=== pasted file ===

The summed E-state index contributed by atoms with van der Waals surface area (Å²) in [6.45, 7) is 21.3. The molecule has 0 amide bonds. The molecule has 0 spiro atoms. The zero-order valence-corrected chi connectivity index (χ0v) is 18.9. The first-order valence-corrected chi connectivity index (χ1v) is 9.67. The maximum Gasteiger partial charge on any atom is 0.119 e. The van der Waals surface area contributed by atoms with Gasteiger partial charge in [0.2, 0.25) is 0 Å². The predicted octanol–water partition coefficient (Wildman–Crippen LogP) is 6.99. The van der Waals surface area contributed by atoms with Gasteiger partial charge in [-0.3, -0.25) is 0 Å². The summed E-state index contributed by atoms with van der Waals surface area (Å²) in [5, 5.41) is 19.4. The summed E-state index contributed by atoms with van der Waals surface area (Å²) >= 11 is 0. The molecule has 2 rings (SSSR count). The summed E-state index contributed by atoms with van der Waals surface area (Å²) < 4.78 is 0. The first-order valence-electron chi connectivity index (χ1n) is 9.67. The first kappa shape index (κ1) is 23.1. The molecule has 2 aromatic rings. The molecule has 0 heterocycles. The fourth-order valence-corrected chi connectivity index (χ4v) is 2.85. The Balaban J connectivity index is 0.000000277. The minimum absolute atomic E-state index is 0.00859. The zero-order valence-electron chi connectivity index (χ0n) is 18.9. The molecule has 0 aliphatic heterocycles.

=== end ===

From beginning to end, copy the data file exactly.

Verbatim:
The summed E-state index contributed by atoms with van der Waals surface area (Å²) in [6.45, 7) is 21.3. The molecule has 0 amide bonds. The molecule has 0 spiro atoms. The zero-order valence-corrected chi connectivity index (χ0v) is 18.9. The first-order valence-corrected chi connectivity index (χ1v) is 9.67. The maximum Gasteiger partial charge on any atom is 0.119 e. The van der Waals surface area contributed by atoms with Gasteiger partial charge in [0.2, 0.25) is 0 Å². The predicted octanol–water partition coefficient (Wildman–Crippen LogP) is 6.99. The van der Waals surface area contributed by atoms with Gasteiger partial charge in [-0.3, -0.25) is 0 Å². The summed E-state index contributed by atoms with van der Waals surface area (Å²) in [5, 5.41) is 19.4. The summed E-state index contributed by atoms with van der Waals surface area (Å²) >= 11 is 0. The molecule has 2 rings (SSSR count). The summed E-state index contributed by atoms with van der Waals surface area (Å²) < 4.78 is 0. The first-order valence-electron chi connectivity index (χ1n) is 9.67. The first kappa shape index (κ1) is 23.1. The molecule has 2 aromatic rings. The molecule has 0 heterocycles. The fourth-order valence-corrected chi connectivity index (χ4v) is 2.85. The Balaban J connectivity index is 0.000000277. The minimum absolute atomic E-state index is 0.00859. The zero-order valence-electron chi connectivity index (χ0n) is 18.9. The molecule has 0 aliphatic heterocycles.